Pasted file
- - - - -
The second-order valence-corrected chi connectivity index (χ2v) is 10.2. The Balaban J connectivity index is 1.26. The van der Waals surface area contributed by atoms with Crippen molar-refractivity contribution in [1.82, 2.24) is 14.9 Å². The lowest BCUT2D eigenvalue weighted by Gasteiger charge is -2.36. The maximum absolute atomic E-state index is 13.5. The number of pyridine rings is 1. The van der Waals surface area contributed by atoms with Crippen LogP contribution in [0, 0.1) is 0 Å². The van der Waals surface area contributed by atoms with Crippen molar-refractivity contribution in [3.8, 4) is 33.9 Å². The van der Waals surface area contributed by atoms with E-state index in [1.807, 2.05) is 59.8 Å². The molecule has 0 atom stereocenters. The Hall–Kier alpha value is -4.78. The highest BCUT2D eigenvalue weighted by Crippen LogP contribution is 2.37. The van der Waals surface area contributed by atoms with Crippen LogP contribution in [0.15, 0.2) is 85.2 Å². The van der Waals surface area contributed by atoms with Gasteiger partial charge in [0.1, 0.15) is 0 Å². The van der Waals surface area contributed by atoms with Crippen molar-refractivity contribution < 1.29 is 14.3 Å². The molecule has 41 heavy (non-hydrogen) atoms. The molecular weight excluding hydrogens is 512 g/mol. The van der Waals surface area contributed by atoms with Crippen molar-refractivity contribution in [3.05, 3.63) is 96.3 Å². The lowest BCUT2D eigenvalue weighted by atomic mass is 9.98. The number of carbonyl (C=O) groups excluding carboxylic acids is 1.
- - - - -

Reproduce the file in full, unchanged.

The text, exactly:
The second-order valence-corrected chi connectivity index (χ2v) is 10.2. The Balaban J connectivity index is 1.26. The van der Waals surface area contributed by atoms with Crippen molar-refractivity contribution in [1.82, 2.24) is 14.9 Å². The lowest BCUT2D eigenvalue weighted by Gasteiger charge is -2.36. The maximum absolute atomic E-state index is 13.5. The number of pyridine rings is 1. The van der Waals surface area contributed by atoms with Crippen LogP contribution in [0, 0.1) is 0 Å². The van der Waals surface area contributed by atoms with Crippen molar-refractivity contribution in [3.8, 4) is 33.9 Å². The van der Waals surface area contributed by atoms with E-state index in [1.807, 2.05) is 59.8 Å². The molecule has 0 atom stereocenters. The Hall–Kier alpha value is -4.78. The highest BCUT2D eigenvalue weighted by Crippen LogP contribution is 2.37. The van der Waals surface area contributed by atoms with Crippen LogP contribution in [0.15, 0.2) is 85.2 Å². The van der Waals surface area contributed by atoms with Gasteiger partial charge in [0.1, 0.15) is 0 Å². The van der Waals surface area contributed by atoms with Crippen molar-refractivity contribution < 1.29 is 14.3 Å². The molecule has 41 heavy (non-hydrogen) atoms. The molecular weight excluding hydrogens is 512 g/mol. The van der Waals surface area contributed by atoms with Crippen molar-refractivity contribution in [3.05, 3.63) is 96.3 Å². The lowest BCUT2D eigenvalue weighted by atomic mass is 9.98. The number of carbonyl (C=O) groups excluding carboxylic acids is 1.